The Bible

Humanist_March_April12.inddIn “Seriously, But Not Literally“, I talked about how progressive Christians view the Bible. That view is at odds with more fundamental, conservative Christians who see the Bible as inerrant and even some more moderate ones who believe the Bible is infallible.  I’ve written about this several other times since I started this blog and I’m going back to today because of a Facebook status posted by Mark Driscoll, which said “If you edit the Bible, it is not the Bible you believe but rather yourself.” –Augustine (paraphrased). Sounds good, doesn’t it? I’m sure Driscoll thought so. The only problem is that every version of the Bible we have today has been edited to some degree so, according this Augustine quote, even Preacher Mark doesn’t believe the Bible.

Oh, I can hear it now, someone is saying that their Bible hasn’t been edited because they have a 1611 Authorized King James Bible, which is (according to one Baptist minister) “God’s preserved, inerrant, infallible word of God”. Um, sure it is. You know the old saying that “There are two things you don’t want to see being made—sausage and legislation”? I’m pretty sure we ought to add the Bible to that list.

To understand why I say that, let’s take a quick and dirty look how the Bible as we know it came into existence. Biblical scholars tell us that most of the Old Testament was written during the Babylonian captivity and later. The earliest books of the New Testament (the Pauline Epistles) were recorded about 20 years after the death of Jesus. But, the fact that the vast majority of the Bible wasn’t written down when it happened is just the tip of the iceberg.

The rest of the story is that we don’t have any original manuscripts of the Bible. The oldest we do have are from the Dead Sea Scrolls with a couple of Old Testament texts dating back to around 150 BCE. Most newer translations make use of the Dead Sea Scrolls and other texts that weren’t available to earlier translators. But, all of these texts were written in either Hebrew or Greek and in the translation guess what happened? Because some words couldn’t be directly translated, they got edited. In fact, the Gospel of Mark has two endings. The original ended at verse 8 of chapter 16 with verses 9-20 being added sometime in the second century. Editing.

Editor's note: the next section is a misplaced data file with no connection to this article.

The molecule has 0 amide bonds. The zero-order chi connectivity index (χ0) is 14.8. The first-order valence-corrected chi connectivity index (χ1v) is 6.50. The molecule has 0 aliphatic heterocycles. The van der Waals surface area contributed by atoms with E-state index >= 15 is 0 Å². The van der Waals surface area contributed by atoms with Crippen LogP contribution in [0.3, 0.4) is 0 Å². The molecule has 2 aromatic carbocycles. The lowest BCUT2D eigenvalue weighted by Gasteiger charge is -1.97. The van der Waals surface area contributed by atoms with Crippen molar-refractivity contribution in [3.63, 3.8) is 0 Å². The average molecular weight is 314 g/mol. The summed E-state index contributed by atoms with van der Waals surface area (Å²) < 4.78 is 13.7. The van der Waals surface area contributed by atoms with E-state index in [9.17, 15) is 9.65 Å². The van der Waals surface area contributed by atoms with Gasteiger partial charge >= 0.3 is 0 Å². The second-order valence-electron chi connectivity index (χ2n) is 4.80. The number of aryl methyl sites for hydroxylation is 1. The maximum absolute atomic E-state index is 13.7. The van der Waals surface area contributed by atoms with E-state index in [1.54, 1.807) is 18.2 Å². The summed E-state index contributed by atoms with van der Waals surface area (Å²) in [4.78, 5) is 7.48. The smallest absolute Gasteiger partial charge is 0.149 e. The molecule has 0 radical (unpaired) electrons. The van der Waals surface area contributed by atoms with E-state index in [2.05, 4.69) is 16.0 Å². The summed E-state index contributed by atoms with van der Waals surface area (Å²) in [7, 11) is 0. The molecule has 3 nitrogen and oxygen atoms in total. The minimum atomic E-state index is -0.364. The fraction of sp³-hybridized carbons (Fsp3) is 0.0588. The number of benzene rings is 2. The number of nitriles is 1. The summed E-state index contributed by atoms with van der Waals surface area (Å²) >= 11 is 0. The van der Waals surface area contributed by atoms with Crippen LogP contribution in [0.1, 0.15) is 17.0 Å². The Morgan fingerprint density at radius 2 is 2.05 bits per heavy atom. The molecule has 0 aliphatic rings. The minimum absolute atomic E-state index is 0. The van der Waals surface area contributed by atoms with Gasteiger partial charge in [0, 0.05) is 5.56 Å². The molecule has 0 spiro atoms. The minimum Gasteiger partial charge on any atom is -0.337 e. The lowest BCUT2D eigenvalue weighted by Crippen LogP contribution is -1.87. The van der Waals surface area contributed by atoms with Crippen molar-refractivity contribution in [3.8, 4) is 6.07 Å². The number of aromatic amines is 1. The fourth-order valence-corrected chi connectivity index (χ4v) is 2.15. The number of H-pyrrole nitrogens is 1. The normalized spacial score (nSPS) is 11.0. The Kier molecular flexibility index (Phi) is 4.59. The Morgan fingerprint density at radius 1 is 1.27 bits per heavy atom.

If that’s not bad enough, the first collection of scriptures was ordered by Emperor Constantine I who legalized and hijacked Christianity for political purposes (to shore up a crumbling empire). The biblical canon as we know it today was arrived at through several ecumenical conferences. That sausage metaphor is starting to make a little more sense, isn’t it?

I thought maybe old Auggie made his remark about editing because he had access to the originals. Maybe, but seeing as how he lived 300-400 years after they were written, I kind of doubt it. Especially in light of what we know about the end of Mark. Really, this whole editing thing is silly. Being a writer myself, I know how writers think. And, none worth his salt would release something for public consumption without proofing and editing.

Does all this mean I don’t believe the Bible? Not at all. It means I take the Bible seriously enough to learn all I can about it and find the best ways to apply it to my life. As Karl Barth said “I take the Bible too seriously to read it literally”. Do you?